- Health, Wellness & Sports
- Equality Directory
If five years ago you would have told me that I would be planning a commitment ceremony with a man—I would have said you were crazy. I had been an “out” lesbian since the age of 14! Then again, if anyone would have told my partner five years ago that he would be transitioning his gender and becoming legally male—he would not have believed it either!
However, that is exactly what has happened. In November of this year, we’ll celebrate five happy years together in a commitment ceremony in front of family and friends. By then, TJ will have finished his transition from a very handsome butch dyke into a very handsome guy.
So how did we traverse this monumental change without our relationship falling to pieces? We kept things simple, kept things honest, and we kept our love alive.
I. Communication Is Key
He said, “This transition meant bringing something I had kept a secret - even from myself - to the forefront of my consciousness. I was afraid of losing my partner, my friends, my family - but still I did not want to give up the possibility that I could live my life fully as a man- how I saw myself on the inside. It could have been easy to become defensive. I had to think a lot about what I needed and why, so I could help her understand.”
She said, “The transition here was not only for him—but for me, as well. I went from being seen as a femme lesbian to a “straight girl”. Even close friends asked me if I now identified as bisexual. It was really important to me that he continue to support my identity if I was going to support his.”
II. Seek out Medical Support
She said, “Early on we both decided to see a therapist individually once a week. Having a whole hour a week to hash out the various feelings that were coming up for me in a safe space was amazing. It also kept our relationship pretty drama free!”
He said, “We also went to the various doctor appointments together. Once we were able to ask our questions to a medical professional, I think we were both less apprehensive about the process.”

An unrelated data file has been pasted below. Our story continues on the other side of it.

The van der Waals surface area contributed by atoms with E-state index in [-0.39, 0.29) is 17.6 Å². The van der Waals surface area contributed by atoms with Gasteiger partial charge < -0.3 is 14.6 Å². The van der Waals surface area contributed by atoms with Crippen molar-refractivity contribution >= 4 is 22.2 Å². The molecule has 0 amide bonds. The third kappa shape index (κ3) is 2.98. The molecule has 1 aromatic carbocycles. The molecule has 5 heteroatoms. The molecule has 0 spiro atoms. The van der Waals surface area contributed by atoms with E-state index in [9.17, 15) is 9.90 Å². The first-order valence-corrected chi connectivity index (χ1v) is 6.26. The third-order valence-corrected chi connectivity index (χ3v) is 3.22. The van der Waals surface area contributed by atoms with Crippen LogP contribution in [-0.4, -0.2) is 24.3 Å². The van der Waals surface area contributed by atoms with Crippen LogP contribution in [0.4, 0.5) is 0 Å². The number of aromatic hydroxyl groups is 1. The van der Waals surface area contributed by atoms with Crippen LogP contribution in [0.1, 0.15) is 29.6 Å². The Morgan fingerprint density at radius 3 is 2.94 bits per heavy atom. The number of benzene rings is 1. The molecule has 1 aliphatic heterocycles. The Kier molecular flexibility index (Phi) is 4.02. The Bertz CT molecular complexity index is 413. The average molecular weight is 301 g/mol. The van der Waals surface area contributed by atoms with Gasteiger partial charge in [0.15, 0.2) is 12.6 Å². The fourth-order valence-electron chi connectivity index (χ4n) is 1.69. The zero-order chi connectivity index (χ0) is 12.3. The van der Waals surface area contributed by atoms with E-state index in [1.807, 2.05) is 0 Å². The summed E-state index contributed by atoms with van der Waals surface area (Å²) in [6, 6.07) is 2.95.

III. Educate Yourself
She said, “Don’t take what your friends say as gospel or let their concerns become your concerns! So much of what I heard was based on misinformation. Look things up yourself and remember that so many of the results are based on the individual.”
He said, “There is a lot of weird information out there. I chose to stick to the advice of my doctors. Take what you find online with a grain of salt. “
IV. Get Involved With the Local Community
He said, “Getting to know the guys in our local San Diego FTMI (Female to Male International) chapter has been a great source of support. Everyone in the group is at different stages in the process. It has been great to be able to talk and compare or even just socialize with folks that know what you are going through."
She said, “I knew I wasn’t the only dyke that has ever gone through this experience! I sought out the SOFFA (Significant Other, Friends, Family and Allies) group at the local FTMI chapter. It was great to meet so many strong and intelligent women (gay, bi and straight!) who were sharing this experience. I am now one of the co-facilitators of the group!”
V. Bring Supportive Family and Friends Into the Loop
She said, “Once we were on the same page and had a mapped out a plan for the transition, we brought our close friends out for dinner or coffee and “came out” to them as a couple. It really helped their apprehensions to see that we were approaching this as a united front.”
He said, “It was good to have my partner with me while telling folks. One of my best guy friends burst into tears when we gave him the news. But, Sarafina was there to reassure him that he wasn’t losing a friend - I was the same “guy” I had always been. Who better to reassure him than the person who chooses to share her life with me?”